Radiographic Sign May Identify Patients at Risk for Pulmonary Barotrauma
A new study suggests that a radiographic sign called the Macklin effect correlates closely with pulmonary barotrauma in patients who are acutely ill and intubated with COVID-19 infection.
The study, published in Clinical Imaging last month, was an international collaboration led by researchers in Columbia's Department of Radiology and designed to validate prior research from the IRCCS San Raffaele Scientific Institute in Milan, Italy.
Barotrauma refers to tissue injuries that are caused by a pressure difference between a space inside the body and its surrounding area. Pulmonary barotrauma is most often due to the rupture of air sacks (alveoli) in the lungs, which can result in the release of air into other locations. Barotrauma occurs in 15 to 20 percent of patients who are COVID-19 positive and receiving mechanical ventilation.
The study found a close correlation between the Macklin radiographic sign and the development of pulmonary barotrauma in critically ill patients with COVID-19, a finding that could potentially guide management of patients with acute respiratory distress syndrome (ARDS).
Senior author and cardiothoracic imaging fellow Kathleen M. Capaccione, MD, PhD, and her colleagues in the Division of Cardiothoracic Imaging, evaluated CT scans of patients who were critically ill, intubated, and COVID-19 positive. 10 patients exhibited the Macklin effect, and nine of those patients developed barotrauma.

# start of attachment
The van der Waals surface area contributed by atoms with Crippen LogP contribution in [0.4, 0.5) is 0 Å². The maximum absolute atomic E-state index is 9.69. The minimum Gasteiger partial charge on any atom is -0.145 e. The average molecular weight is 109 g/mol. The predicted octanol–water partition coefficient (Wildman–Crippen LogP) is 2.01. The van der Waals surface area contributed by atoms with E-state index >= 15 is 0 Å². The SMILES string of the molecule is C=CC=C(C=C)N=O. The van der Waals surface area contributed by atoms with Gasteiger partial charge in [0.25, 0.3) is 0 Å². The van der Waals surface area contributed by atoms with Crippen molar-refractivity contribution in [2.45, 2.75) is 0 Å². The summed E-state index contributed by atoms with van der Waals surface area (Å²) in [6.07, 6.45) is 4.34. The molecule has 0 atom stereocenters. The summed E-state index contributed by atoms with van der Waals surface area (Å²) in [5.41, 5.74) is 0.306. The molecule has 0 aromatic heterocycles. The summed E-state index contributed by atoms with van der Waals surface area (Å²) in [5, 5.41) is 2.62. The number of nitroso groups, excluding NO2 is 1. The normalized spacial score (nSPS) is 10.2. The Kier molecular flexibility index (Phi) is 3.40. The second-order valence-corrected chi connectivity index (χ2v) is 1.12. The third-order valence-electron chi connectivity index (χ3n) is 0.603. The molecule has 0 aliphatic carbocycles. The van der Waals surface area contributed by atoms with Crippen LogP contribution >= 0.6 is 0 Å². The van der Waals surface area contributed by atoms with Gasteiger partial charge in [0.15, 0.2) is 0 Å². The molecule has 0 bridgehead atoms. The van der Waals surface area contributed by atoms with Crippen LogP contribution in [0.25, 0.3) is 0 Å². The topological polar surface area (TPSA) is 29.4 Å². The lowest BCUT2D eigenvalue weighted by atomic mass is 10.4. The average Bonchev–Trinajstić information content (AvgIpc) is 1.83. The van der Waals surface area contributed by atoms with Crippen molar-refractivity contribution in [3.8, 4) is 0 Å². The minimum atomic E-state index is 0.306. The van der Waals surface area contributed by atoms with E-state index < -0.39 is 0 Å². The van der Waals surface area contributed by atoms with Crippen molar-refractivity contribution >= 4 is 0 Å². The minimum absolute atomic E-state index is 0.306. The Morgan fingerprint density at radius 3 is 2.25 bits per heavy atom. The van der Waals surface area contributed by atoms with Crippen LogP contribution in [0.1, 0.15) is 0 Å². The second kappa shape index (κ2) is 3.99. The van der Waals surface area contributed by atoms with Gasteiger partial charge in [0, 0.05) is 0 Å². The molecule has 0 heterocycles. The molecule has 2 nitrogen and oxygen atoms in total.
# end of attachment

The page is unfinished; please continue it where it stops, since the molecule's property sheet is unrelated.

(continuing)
In particular, they found that the Macklin effect correlated closely with the incidence of pneumomediastinum, a form of barotrauma in which air leaks into the area between the lungs.
Their results correlated closely with the findings of the group from the IRCCS San Raffaele Scientific Institute and suggest that the Macklin effect could be used to guide care of complex patients in the critical care setting.
"The Macklin effect could indicate that the patient has a higher risk of a bad outcome," says Capaccione. "Additionally, there are certain maneuvers that can be done in the ICU, such as positive pressure ventilation and higher ventilation settings, which our findings suggest may be contraindicated in patients that have this particular sign because they are more likely to have a traumatic outcome due to extra pressure in their alveoli."
The study was limited to patients with COVID-19, but Capaccione emphasizes that further studies will determine whether the results also apply to patients with ARDS due to causes other than COVID-19. "Then we will have learned something from the pandemic that we can use more broadly to help guide management," she says.
The paper is titled "The Macklin effect closely correlates with pneumomediastinum in acutely ill intubated patients with COVID-19 infection"
All authors: Valerie Maccarrone (Department of Radiology, CUIMC); Connie Liou (Department of Radiology, CUIMC); Belinda D'souza (Department of Radiology, CUIMC) Mary M. Salvatore (Department of Radiology, CUIMC); Jay Leb (Department of Radiology, CUIMC); Alessandro Belletti (Department of Anesthesia and Intensive Care, IRCCS San Raffaele Scientific Institute); Diego Palumbo (Department of Radiology, IRCCS San Raffaele Scientific Institute) Giovanni Landoni (Department of Anesthesia and Intensive Care, IRCCS San Raffaele Scientific Institute) and Kathleen M. Capaccione (Department of Radiology, CUIMC)